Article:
Display Settings:

Format

Send to:

Choose Destination
See comment in PubMed Commons below
Neurology. 2012 May 29;78(22):1714-20. doi: 10.1212/WNL.0b013e3182556c05. Epub 2012 Mar 28.

Mutations in the tail domain of DYNC1H1 cause dominant spinal muscular atrophy.

Author information

  • 1Department of Neurology, Hope Center for Neurological Disease,Washington University School of Medicine, St. Louis, MO, USA. robert.baloh@csmc.edu

Abstract

OBJECTIVE:

To identify the gene responsible for 14q32-linked dominant spinal muscular atrophy with lower extremity predominance (SMA-LED, OMIM 158600).

METHODS:

Target exon capture and next generation sequencing was used to analyze the 73 genes in the 14q32 linkage interval in 3 SMA-LED family members. Candidate gene sequencing in additional dominant SMA families used PCR and pooled target capture methods. Patient fibroblasts were biochemically analyzed.

RESULTS:

Regional exome sequencing of all candidate genes in the 14q32 interval in the original SMA-LED family identified only one missense mutation that segregated with disease state-a mutation in the tail domain of DYNC1H1 (I584L). Sequencing of DYNC1H1 in 32 additional probands with lower extremity predominant SMA found 2 additional heterozygous tail domain mutations (K671E and Y970C), confirming that multiple different mutations in the same domain can cause a similar phenotype. Biochemical analysis of dynein purified from patient-derived fibroblasts demonstrated that the I584L mutation dominantly disrupted dynein complex stability and function.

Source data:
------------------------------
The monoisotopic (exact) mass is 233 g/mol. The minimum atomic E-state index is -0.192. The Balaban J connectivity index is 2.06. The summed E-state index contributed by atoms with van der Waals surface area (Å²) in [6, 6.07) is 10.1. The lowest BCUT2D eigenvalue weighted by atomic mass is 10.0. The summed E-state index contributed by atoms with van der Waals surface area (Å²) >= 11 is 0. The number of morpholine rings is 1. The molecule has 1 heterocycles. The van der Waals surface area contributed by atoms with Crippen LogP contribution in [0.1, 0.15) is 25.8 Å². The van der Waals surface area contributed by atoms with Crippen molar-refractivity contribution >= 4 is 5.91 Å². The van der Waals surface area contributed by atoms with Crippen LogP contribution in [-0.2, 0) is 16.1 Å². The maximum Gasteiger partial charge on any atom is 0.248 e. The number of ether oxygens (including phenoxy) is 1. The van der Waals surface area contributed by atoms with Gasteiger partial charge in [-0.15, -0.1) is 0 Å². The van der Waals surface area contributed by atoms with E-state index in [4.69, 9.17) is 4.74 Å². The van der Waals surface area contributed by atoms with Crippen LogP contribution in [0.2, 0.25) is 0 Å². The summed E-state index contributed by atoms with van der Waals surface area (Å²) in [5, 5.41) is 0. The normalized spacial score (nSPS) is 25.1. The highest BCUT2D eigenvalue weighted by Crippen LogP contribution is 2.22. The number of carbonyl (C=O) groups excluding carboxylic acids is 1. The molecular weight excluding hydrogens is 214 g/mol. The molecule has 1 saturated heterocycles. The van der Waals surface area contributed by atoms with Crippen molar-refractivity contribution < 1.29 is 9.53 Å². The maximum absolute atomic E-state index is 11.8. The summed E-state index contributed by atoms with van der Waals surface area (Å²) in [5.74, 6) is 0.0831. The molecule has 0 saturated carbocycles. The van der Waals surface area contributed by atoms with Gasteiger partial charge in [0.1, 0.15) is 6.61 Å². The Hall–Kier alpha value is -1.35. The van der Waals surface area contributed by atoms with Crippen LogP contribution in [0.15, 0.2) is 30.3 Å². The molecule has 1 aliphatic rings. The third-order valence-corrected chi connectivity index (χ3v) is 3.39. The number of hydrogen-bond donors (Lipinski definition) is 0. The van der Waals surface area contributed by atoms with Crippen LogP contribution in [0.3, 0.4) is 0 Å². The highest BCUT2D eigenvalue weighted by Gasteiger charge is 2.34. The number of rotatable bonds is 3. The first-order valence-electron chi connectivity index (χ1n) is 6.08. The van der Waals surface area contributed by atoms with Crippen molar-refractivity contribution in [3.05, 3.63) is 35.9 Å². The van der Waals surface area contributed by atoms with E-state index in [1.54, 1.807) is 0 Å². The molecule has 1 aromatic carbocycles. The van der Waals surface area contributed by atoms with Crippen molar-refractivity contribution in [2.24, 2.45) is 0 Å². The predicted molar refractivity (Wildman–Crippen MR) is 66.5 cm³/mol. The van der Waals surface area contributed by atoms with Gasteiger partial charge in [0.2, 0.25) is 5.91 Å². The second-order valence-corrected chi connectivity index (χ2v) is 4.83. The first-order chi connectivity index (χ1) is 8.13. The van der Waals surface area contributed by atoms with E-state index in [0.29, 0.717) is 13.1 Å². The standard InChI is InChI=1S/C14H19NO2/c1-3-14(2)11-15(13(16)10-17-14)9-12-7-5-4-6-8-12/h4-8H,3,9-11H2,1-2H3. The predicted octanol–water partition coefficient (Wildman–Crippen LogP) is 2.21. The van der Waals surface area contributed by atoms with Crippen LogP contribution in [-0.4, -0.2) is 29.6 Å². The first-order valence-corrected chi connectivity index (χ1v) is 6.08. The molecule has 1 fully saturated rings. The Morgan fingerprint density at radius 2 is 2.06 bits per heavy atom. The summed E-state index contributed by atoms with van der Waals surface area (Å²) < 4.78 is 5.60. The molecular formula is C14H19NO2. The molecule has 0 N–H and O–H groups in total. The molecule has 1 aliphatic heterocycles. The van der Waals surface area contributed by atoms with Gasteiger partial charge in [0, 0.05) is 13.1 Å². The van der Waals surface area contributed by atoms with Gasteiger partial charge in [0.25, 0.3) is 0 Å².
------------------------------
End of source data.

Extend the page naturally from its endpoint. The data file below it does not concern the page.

CONCLUSIONS:

We demonstrate that mutations in the tail domain of the heavy chain of cytoplasmic dynein (DYNC1H1) cause spinal muscular atrophy and provide experimental evidence that a human DYNC1H1 mutation disrupts dynein complex assembly and function. DYNC1H1 mutations were recently found in a family with Charcot-Marie-Tooth disease (type 2O) and in a child with mental retardation. Both of these phenotypes show partial overlap with the spinal muscular atrophy patients described here, indicating that dynein dysfunction is associated with a range of phenotypes in humans involving neuronal development and maintenance.

Comment in

PMID:
22459677
[PubMed - indexed for MEDLINE]
PMCID:
PMC3359582
Free PMC Article

Images from this publication.See all images (2)Free text

Figure 1
Figure 2
PubMed Commons home

PubMed Commons

0 comments
How to join PubMed Commons

    Supplemental Content

    Full text links

    Icon for HighWire Icon for PubMed Central
    Loading ...
    Write to the Help Desk